Students must stand together, refuse to live in fear

Dyala Kasim

Post-2016 Presidential Election America. Well, here we are. After almost a year of debates and drama, campaigning and rallying (and yes, an infinite amount of nervous nail-biting), America has finally chosen a leader for the next four years of their country and I am still in shock to say that that leader is Donald Trump.

How have we gotten to this point? How could we as a nation have picked such a president? And above all, how could we be comfortable with this man representing us? A man that has insulted people of color, people with disabilities, people in the LGBTQ community. A man who speaks about women as if they are nothing more than their bodies. A man who has made it clear that he is against Muslims, against Mexicans, against any immigrants entering this country. How can such a “leader” speak for us?

Since the election results came in, I have seen many of my classmates cry, heartbroken over the fact that anyone would be okay with voting for this candidate. Since the election results were proclaimed, I have watched as my teachers stood solemnly in the front of our classrooms, attempting to relate the election back to our lessons, yet failing to keep the sadness off of their faces. Since the election results sank into the minds of many of my friends and family members, both in America and around the world, I have seen nothing but political news stories and commentary flood my social media accounts.

But above this sense of sadness, depression, disappointment and shock reigns another sentiment, one that worries me even more than the others: fear.

Since the night of Tuesday, Nov. 8, I have seen, heard of and read about many incidents of politics-related violence. People have been physically assaulted and attacked. People have been taunted and called the most despicable of epithets. Houses of worship, of God and of peace have been vandalized with disgusting words of hate and signs of evil have been plastered on people’s cars and houses. Within a matter of days, we as a nation have been moving back in time, regressing to eras of close-mindedness, recreating the history that we have worked and fought so hard to escape.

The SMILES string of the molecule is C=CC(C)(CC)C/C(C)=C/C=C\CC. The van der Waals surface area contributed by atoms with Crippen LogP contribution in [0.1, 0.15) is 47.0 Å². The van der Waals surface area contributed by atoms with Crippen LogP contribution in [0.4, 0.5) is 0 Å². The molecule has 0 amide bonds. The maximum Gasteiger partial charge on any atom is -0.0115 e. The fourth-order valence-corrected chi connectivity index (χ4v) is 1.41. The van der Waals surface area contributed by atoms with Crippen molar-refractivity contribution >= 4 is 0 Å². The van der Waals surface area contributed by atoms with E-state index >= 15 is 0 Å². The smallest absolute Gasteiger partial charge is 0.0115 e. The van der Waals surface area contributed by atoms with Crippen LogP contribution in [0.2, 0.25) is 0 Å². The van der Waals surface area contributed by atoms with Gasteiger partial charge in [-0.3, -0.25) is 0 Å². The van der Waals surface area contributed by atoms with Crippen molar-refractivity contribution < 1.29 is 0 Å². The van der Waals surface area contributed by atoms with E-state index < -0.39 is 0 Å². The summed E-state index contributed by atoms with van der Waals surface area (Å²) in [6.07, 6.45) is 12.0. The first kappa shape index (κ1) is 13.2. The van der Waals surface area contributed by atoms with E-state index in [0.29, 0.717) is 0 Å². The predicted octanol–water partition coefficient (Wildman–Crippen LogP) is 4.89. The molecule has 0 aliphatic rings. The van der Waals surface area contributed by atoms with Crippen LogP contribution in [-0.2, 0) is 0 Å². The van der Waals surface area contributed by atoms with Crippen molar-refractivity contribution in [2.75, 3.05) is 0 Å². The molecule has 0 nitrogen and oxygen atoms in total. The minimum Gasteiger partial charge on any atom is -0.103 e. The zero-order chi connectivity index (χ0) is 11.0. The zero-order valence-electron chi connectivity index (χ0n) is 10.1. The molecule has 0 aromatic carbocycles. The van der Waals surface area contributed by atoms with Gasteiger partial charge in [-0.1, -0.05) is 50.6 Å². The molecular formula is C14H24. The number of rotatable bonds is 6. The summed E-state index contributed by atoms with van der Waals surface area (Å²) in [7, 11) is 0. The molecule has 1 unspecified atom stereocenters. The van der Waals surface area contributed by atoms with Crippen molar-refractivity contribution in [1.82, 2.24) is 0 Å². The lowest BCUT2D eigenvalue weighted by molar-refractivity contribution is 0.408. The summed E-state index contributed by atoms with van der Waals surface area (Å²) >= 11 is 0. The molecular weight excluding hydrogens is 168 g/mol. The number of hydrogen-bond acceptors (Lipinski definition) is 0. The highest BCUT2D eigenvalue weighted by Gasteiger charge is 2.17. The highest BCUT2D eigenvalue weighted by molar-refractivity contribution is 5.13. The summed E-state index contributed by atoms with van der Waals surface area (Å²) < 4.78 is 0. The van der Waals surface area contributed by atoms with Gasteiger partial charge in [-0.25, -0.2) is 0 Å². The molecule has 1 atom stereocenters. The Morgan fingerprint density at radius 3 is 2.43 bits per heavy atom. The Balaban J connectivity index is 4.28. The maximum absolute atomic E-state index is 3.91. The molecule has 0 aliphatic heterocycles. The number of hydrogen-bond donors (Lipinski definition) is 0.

Yet as much as we feel it, we cannot live in fear. As Martin Luther King Jr. once said, “We must accept finite disappointment, but never lose infinite hope.” This election has been a disappointment to me and to many others. But nothing can break us, even if we are scared. For though this is a difficult time in our history, it is also a time where we must stand together.

So to every person of color who has been pushed down, I will go down with you. To every member of the LGBTQ community who has been taunted with vile words, I will bear them with you. To every immigrant who has been told to “Go back to your own country!” I will stay here with you. To every woman who has been treated as though she were nothing more than a body, I will speak out against this objectification with you. And to every individual who does not wish to walk alone at night, I will always walk with you.

My heart is heavy, but not broken. My mind is reeling, but still focused. I refuse to live in fear, even if I do feel it for each and every one of us, for this country and all that it stands for. And I shall continue to hope, even in the darkest of times.

For once again, I feel that King’s words ring true, even after all these years: “Darkness cannot drive out darkness—only light can do that. Hate cannot drive out hate—only love can do that.”